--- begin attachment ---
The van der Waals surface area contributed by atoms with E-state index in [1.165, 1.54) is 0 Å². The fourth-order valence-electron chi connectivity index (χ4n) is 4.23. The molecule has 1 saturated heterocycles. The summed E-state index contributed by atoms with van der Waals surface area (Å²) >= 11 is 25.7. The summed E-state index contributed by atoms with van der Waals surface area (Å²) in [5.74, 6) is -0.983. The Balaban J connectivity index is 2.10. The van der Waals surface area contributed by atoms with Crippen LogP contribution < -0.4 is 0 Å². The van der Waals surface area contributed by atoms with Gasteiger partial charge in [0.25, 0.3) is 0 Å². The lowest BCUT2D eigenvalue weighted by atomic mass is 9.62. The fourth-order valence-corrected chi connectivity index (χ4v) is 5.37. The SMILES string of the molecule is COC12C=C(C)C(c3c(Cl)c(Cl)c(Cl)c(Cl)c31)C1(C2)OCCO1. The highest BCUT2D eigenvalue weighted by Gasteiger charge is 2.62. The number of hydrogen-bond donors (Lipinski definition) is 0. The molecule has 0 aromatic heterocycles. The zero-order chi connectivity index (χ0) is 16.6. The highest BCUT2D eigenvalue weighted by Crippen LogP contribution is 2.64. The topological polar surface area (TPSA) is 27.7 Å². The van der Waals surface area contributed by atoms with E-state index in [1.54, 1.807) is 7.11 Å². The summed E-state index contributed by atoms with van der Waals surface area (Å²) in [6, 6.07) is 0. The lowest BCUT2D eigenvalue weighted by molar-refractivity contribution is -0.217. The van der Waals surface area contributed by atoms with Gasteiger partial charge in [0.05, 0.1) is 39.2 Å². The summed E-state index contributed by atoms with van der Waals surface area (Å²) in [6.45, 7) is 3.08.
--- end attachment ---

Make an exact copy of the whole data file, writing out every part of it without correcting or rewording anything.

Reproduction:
The van der Waals surface area contributed by atoms with E-state index in [1.165, 1.54) is 0 Å². The fourth-order valence-electron chi connectivity index (χ4n) is 4.23. The molecule has 1 saturated heterocycles. The summed E-state index contributed by atoms with van der Waals surface area (Å²) >= 11 is 25.7. The summed E-state index contributed by atoms with van der Waals surface area (Å²) in [5.74, 6) is -0.983. The Balaban J connectivity index is 2.10. The van der Waals surface area contributed by atoms with Crippen LogP contribution < -0.4 is 0 Å². The van der Waals surface area contributed by atoms with Gasteiger partial charge in [0.25, 0.3) is 0 Å². The lowest BCUT2D eigenvalue weighted by atomic mass is 9.62. The fourth-order valence-corrected chi connectivity index (χ4v) is 5.37. The SMILES string of the molecule is COC12C=C(C)C(c3c(Cl)c(Cl)c(Cl)c(Cl)c31)C1(C2)OCCO1. The highest BCUT2D eigenvalue weighted by Gasteiger charge is 2.62. The number of hydrogen-bond donors (Lipinski definition) is 0. The molecule has 0 aromatic heterocycles. The zero-order chi connectivity index (χ0) is 16.6. The highest BCUT2D eigenvalue weighted by Crippen LogP contribution is 2.64. The topological polar surface area (TPSA) is 27.7 Å². The van der Waals surface area contributed by atoms with E-state index in [1.54, 1.807) is 7.11 Å². The summed E-state index contributed by atoms with van der Waals surface area (Å²) in [6, 6.07) is 0. The lowest BCUT2D eigenvalue weighted by molar-refractivity contribution is -0.217. The van der Waals surface area contributed by atoms with Gasteiger partial charge in [0.05, 0.1) is 39.2 Å². The summed E-state index contributed by atoms with van der Waals surface area (Å²) in [6.45, 7) is 3.08.